Wicked Knee | Porgy & Bess | Vienna, Austria | 2/2/2013 | Review
The issue with calling any band a "jam band" is that you force them into an extreme marginalization that could come along with a stigma. The category "jam band" could encompass everything from Little Feat, The Disco Biscuits, Bela Fleck and the Flecktones, Phish, or MMW. So as we can see the categorization is really just a fallacy. It's musicians like Billy Martin that may get unfairly lumped into that category. He's a fantastically versatile jazz drummer who may be best known for his collaborations with John Medeski and Chris Wood as MMW, but has done so much in the New York Jazz scene and beyond since the early 90s. He certainly tours in the jam circuit, but his style is so dexterous that it has led him to collaborate with some of the finest in the jazz club scene in addition. Not quite free jazz or fusion, a little bit of hard-bop with some Latin influences; his style is simply his own. And to top off his heavy recent touring activity with MMW (featuring jazz guitar legend John Scofield) he has finally completed a decade long dream of bringing together a collaboration with old friend, trumpeter Steven Bernstein, alongside tuba player Marcus Rojas, and trombonist Curtis Fowlkes. They're calling the project "Wicked Knee".
Just over a year old, they embarked on their first European tour a little over a week ago covering everywhere from Paris, Amsterdam, to Vienna. When I realized their Vienna date matched up with my European vacation, I jumped on the opportunity to cover their show at Vienna's famous jazz spot Porgy & Bess. Nestled in a charming European side street in the heart of Vienna's first district right downtown, the venue evoked a classy feel like some off Broadway spot combined with an intimate jazz juke-joint. The seated two-level club couldn't have held more than 800 people and was pouring German beer for less than four Euro for a half-liter. Anyone who ever makes it to Vienna must not miss this classy spot especially for the low ticket price and unbeatable ambiance.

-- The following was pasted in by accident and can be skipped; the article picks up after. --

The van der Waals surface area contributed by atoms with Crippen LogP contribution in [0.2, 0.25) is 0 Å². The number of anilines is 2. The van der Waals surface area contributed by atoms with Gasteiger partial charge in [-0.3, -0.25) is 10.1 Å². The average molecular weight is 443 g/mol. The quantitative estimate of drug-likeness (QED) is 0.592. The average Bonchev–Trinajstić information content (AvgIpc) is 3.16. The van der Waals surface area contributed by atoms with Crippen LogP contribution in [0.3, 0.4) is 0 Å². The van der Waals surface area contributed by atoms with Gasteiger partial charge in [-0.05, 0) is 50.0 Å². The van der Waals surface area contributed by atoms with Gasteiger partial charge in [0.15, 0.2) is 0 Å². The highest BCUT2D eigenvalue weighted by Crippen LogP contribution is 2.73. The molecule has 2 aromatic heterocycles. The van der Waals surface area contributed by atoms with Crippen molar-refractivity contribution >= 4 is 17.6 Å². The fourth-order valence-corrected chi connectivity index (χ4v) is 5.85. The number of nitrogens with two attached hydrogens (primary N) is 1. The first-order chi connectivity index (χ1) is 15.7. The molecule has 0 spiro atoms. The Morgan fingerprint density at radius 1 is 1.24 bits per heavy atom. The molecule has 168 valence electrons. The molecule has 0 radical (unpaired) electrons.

Billy and the gang came out and played two laid back sets that covered every soundscape imaginable, from avant-guard to classic jazz standards. Much of the material played that night came from Wicked Knee's brand-spankin' new album "Heels Over Head". I took a few listens through before heading to Europe and I must say that the three-horn and drum line contains a full-bodied punch that many contemporary jazz projects are missing. Marcus Rojas' tuba evokes all the right bass tones to complete a rhythm section with Martin's eclectic kit. He also brings humor to his playing with some scat-box lip work combined with his tuba playing. Steven Bernstein, whom I had never seen, is an astonishing trumpeter. His improvisational chops reminded me of mid-60s' Miles Davis Quintet when he was just starting to get way out there. It's no doubt that Billy was thrilled to finally bring this project into full fruition with his old friend.
The four seemed to be having so much fun that it was almost as if we were sitting in on an in-studio jam session. Cuts that stood out from the new album were the New Orlean's flavored "Ghumba Zumba" and "Sugarfoot Stomp" which gave Billy a chance to dig deep into his wild percussion set which involved every shaker and squeaker imaginable culminating in a tambourine/tuba jam-out. While Billy is a eclectic singular force, his collaborative desires bring out the best in his playing. You could see the ear-to-ear smile on Curtis Fowlke's face throughout the entire performance, exchanging conspicuous glances with both Martin and Rojas. The band finished their second set with a playful version of "When The Saints Come Marching In" where each member of Wicked Knee continued to display a musical sense of humor. This was one of the most charming elements of their performance. Not only did we have four extremely talented players sharing the stage at this inspiring musical space, but their sincere efforts to never act pretentious or take themselves too seriously came off very clearly to the crowd.
Let's hope that Wicked Knee does a small venue tour of the U.S. and makes their way to Colorado. Fan's out there would eat it right up. For me, I was thrilled to have the opportunity to see this show half-way around the world. Catching up with Billy after the show was certainly a pleasure as well. He, Rojas, Fowlkes, and Bernstein were mingling with those left from the crowd, many of which stayed around over an hour after the performance had ended. Perfect Euro-jazz club experience. Laid-back, hidden away, but totally accessible. Thanks again to the guys for allowing Grateful Web to photograph and have full access to their Porgy & Bess performance. Please support Wicked Knee by purchasing "Heels Over Head" and catching them on tour whenever possible.